Greece, EU Summits and Political Roller Coaster

Takabisha_roller_coaster
"Takabisha roller coaster" by Alex Brogan - Own work. Licensed under CC BY 3.0 || Wikimedia Commons

Emergency euro summits being organised at the last minute. EU leaders discussing new proposals until late night. A conclusion is reached in the early morning: “we need another emergency summit“.

This is how it looked five years ago, when the EU fervently tried to find a solution to the Greek crisis. One that would allow Greece to stay in the eurozone and simultaneously protect other member states from a potential Greek “disease“. In the end, no real solution had been adopted. The problems were only swept under a rug and their re-emergence was only a matter of time. Another test of the European leaders‘ crisis management skills was inevitable. What followed can be summarised as five wasted years. I say wasted mainly for two following reasons.

First of all, after those five years, Greece found itself on the brink of economic and societal collapse. This is mostly the fault of Greek governments that refused to show any interest in modernization of Greek economy and society, but also of creditors that wanted Greece to do such nonsensical things as raising taxes.

Secondly, too much unfounded trust was given into the adopted mechanisms for protecting the eurozone against further crises. A Citigroup’s key economist effectively summarised it in Slovakian media with an example of the banking sector: “Today, we are perfectly capable of handling the last crisis. Unfortunately, we are as prepared for the next one as we were for the last one.“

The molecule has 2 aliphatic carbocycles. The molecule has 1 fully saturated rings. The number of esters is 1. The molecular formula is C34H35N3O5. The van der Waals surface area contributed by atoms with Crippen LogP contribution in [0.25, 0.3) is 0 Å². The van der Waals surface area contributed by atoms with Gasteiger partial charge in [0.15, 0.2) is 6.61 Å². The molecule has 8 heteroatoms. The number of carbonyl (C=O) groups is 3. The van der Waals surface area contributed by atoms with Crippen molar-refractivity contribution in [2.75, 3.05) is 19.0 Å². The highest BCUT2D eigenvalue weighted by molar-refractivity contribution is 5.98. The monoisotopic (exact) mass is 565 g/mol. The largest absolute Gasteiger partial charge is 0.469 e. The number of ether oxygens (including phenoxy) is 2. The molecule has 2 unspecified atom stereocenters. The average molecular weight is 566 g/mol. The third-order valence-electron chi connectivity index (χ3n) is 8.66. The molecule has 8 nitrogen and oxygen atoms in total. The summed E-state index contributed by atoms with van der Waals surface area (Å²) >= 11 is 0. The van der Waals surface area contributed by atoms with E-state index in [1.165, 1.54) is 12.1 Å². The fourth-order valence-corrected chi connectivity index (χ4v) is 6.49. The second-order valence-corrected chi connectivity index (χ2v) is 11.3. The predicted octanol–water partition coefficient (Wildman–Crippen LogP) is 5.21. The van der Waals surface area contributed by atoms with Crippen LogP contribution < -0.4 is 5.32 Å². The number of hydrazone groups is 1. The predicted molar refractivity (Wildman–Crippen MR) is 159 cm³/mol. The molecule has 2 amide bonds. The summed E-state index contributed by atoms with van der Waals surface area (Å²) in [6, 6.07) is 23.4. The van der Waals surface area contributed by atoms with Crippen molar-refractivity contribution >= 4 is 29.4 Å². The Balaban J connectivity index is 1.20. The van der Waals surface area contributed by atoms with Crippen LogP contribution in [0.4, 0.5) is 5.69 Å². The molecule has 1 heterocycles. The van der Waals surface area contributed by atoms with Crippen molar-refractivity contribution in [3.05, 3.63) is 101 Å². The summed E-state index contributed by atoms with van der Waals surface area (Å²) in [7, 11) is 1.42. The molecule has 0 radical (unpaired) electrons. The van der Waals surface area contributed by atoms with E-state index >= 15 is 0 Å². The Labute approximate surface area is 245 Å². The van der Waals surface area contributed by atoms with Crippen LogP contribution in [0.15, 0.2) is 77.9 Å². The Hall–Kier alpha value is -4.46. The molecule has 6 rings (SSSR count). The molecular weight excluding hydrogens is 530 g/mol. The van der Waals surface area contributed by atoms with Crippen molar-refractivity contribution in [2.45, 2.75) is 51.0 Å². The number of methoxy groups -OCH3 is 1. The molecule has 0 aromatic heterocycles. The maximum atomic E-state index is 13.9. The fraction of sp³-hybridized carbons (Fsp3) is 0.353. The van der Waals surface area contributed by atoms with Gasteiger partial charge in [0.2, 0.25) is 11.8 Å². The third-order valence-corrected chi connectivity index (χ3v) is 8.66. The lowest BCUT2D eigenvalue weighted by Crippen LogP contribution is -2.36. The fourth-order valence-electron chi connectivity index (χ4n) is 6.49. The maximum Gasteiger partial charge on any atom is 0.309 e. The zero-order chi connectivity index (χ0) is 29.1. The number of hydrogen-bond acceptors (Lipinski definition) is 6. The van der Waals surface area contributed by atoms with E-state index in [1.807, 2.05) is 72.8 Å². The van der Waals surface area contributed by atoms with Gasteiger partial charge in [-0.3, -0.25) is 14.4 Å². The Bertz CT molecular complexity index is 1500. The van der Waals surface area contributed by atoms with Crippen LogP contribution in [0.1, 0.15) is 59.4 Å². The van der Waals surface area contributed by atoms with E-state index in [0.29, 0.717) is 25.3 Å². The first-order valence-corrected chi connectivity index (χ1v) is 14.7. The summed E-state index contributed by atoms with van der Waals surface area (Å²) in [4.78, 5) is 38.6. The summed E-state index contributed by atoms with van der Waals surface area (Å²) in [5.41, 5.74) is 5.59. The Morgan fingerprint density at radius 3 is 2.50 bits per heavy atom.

And how ready are European leaders to handle a Greek crisis 2.0? Judge for yourselves: failed negotiations between Greece and its creditors, the Greek referendum, not paying the IMF, all this again led to an extreme activity of the responsible parties. We have seen a number of emergency discussions and conference calls of the eurozone’s ministers of finance. We have seen an emergency summit of the EU’s prime ministers in Brussels. And we are facing another summit this Sunday that is supposed to be absolutely crucial for the existence of the eurozone and the whole EU. Does it seem familiar? All this chaos is almost indistinguishable from the roller coaster of meetings in 2010. All this – now same as then – without any results!

If the hundreds of thousands of entrepreneurs, small and big businesses alike, took as long to deal with their daily existential crises, every last one of them would have already gone bankrupt. At the same time, politicians don’t have to worry about it. Will they finally find courage this Sunday? Will they stop sweeping the problems under a rug and finally end this whole circus? Or will they once again hide behind pseudo-solutions and prolong the agony of everyone – Greece, the eurozone and the EU?

Translation by Jakub Jablonický

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